Want to document and share your hike with friends and family?
A few weeks before leaving to start our thru hikes of the Pacific Crest Trail, I was invited to go spelunking with Squeegie at this phenomenal place called Worleys cave in East Tennessee. Her cousins know the cave incredibly well, and at one point showed us a crack in the wall through which you could see a large chamber on the other side. They had been trying for years to get into that chamber, but never found a way. Someone joked that the lizard people could live on the other side of that and we could be the first folks to make contact. What would you say to them? I looked at Squeegie, looked through the crack, and stage whispered “I thru hiked the Appalachian Trail.”
At my last job as a bartender, every time the owner and I were in the building together he found a way to tell every customer that I thru hiked the Appalachian Trail. The man has never been hiking a day in his life, he just wanted to share in the glory. It is pretty cool after all.
My mom has friends at work who want more details about my current hike than she can give because I can not post pictures fast enough. My Nana has read so many trail related books she can sit down and speak hiker with the best of us, talking about NOBOs and SoBOs and slack packing and re-supply. So many people saw how bad my shoes were and pitched in to buy me new ones. Friends from all over reconnect to systematically destroy our feet together one more time. (One more? Who am I kidding?)
My point being here that I thru hiked the Appalachian Trail, and I like to talk about it. It was the most fun, transformative, and positive experience of my entire life. Now, I’m a little over 900 miles into my second thru hike and guess what, I damn well like to talk about it too. The crazy part is not how excited I am though, but how everyone around me shares in this undertaking whether they’re hiking or not. Everyone in their own individual way that becomes connected to one of these long trails gets to share in the glory.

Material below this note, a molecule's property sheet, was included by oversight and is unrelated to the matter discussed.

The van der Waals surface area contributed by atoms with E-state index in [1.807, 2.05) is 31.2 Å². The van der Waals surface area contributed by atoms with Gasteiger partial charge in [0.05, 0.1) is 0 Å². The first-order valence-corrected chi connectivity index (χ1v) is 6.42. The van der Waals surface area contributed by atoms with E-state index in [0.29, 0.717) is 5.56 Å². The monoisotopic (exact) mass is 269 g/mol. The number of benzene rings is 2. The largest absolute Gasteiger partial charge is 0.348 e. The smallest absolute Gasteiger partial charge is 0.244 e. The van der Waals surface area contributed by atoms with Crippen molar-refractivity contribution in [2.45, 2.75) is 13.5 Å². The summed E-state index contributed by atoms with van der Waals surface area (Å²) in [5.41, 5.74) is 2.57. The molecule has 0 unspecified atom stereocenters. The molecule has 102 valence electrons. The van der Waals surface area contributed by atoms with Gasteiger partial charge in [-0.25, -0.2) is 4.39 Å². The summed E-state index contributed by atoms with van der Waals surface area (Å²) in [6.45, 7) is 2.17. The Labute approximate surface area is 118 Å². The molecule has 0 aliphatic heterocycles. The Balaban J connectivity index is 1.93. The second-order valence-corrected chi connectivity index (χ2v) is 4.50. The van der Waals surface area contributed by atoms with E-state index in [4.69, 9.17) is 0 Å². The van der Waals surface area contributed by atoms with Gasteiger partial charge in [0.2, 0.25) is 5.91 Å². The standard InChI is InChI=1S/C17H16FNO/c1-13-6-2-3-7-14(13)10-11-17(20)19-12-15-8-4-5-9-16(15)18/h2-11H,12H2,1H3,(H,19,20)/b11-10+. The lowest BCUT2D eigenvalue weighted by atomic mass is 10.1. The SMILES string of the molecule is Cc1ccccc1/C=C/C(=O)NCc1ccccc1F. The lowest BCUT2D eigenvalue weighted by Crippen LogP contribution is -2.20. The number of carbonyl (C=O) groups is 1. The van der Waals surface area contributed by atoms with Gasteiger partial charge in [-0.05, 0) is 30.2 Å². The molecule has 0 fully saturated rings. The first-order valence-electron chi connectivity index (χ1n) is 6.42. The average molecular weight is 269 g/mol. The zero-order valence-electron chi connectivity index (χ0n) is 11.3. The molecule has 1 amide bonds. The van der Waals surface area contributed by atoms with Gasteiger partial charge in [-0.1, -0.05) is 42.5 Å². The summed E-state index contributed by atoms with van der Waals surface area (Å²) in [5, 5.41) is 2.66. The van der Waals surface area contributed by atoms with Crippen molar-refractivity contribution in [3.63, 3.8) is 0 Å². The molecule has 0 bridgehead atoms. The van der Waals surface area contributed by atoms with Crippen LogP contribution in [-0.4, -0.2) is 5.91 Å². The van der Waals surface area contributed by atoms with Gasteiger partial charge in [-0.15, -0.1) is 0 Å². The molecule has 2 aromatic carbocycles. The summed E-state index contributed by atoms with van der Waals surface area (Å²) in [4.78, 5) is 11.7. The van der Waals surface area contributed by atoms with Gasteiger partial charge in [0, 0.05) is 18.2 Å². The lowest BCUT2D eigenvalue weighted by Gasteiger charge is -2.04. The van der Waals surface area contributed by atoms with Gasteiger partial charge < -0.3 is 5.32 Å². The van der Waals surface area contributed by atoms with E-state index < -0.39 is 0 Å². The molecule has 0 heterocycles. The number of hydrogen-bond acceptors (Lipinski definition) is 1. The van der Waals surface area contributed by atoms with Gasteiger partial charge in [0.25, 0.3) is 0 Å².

Folks will talk about a 30 mile drive being far away and I laugh and say oh that’s nothing I could walk that. And everybody laughs, I get a little boost of pride, and then I inevitably bring it up again later that day. After making so many comments like this around certain people, whether they are in jest or no, it starts to take a toll. Folks around me will start tagging disclaimers at the end of their hiking stories. Oh, I know it’s nothing like what you do but…..
There is a line somewhere between glory and ego, and it is incredibly thin. There is a ton of ego and ambition tied up in my backpacking experience. I often find myself musing on the differences between hiking the Pacific Crest Trail, hiking on the Pacific Crest Trail, hiking, and thru hiking. They all seem very similar but they are not. In my quest to earn my triple crown, I am a thru hiker who is hiking the Pacific Crest National Scenic Trail. I want it to be recognized by the Pacific Crest Trail Association and eventually the American long-distance hiking Association, along with the recognition I have already achieved for the Appalachian Trail, and recognition for the continental divide trail that I hope lies in my future. Along that line, there is a sense of working towards a specific goal I will later consider to be an achievement. However, I teeter between working towards this and trying to not let this hike feel like a job. Of course, sometimes you just have to wake up, put your dirty feet into your dirty socks into your dirty shoes, and trudge through the woods for umpteen miles with a few crazy blisters and a hurt shoulder. That feels like work. But not to the point that I would rather actually be at home at work.